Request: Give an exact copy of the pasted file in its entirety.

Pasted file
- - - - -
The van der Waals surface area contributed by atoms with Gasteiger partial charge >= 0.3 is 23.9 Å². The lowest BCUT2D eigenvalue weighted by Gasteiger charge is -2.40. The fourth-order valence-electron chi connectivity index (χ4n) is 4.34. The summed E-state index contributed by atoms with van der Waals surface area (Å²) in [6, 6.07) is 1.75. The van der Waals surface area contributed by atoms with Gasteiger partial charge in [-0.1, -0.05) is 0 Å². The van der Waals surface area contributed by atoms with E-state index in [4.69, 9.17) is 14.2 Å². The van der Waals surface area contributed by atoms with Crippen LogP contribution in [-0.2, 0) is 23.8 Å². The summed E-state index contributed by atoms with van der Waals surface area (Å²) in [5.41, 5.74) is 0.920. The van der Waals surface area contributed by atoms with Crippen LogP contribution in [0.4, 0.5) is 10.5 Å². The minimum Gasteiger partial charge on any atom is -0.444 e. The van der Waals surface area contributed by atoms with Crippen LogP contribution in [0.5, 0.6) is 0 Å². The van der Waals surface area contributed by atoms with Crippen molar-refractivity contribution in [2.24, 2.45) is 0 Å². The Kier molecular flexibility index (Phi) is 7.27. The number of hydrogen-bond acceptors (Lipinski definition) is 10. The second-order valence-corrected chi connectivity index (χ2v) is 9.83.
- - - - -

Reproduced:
The van der Waals surface area contributed by atoms with Gasteiger partial charge >= 0.3 is 23.9 Å². The lowest BCUT2D eigenvalue weighted by Gasteiger charge is -2.40. The fourth-order valence-electron chi connectivity index (χ4n) is 4.34. The summed E-state index contributed by atoms with van der Waals surface area (Å²) in [6, 6.07) is 1.75. The van der Waals surface area contributed by atoms with Gasteiger partial charge in [-0.1, -0.05) is 0 Å². The van der Waals surface area contributed by atoms with E-state index in [4.69, 9.17) is 14.2 Å². The van der Waals surface area contributed by atoms with Crippen LogP contribution in [-0.2, 0) is 23.8 Å². The summed E-state index contributed by atoms with van der Waals surface area (Å²) in [5.41, 5.74) is 0.920. The van der Waals surface area contributed by atoms with Crippen LogP contribution in [0.4, 0.5) is 10.5 Å². The minimum Gasteiger partial charge on any atom is -0.444 e. The van der Waals surface area contributed by atoms with Crippen LogP contribution in [0.5, 0.6) is 0 Å². The van der Waals surface area contributed by atoms with Crippen molar-refractivity contribution in [2.24, 2.45) is 0 Å². The Kier molecular flexibility index (Phi) is 7.27. The number of hydrogen-bond acceptors (Lipinski definition) is 10. The second-order valence-corrected chi connectivity index (χ2v) is 9.83.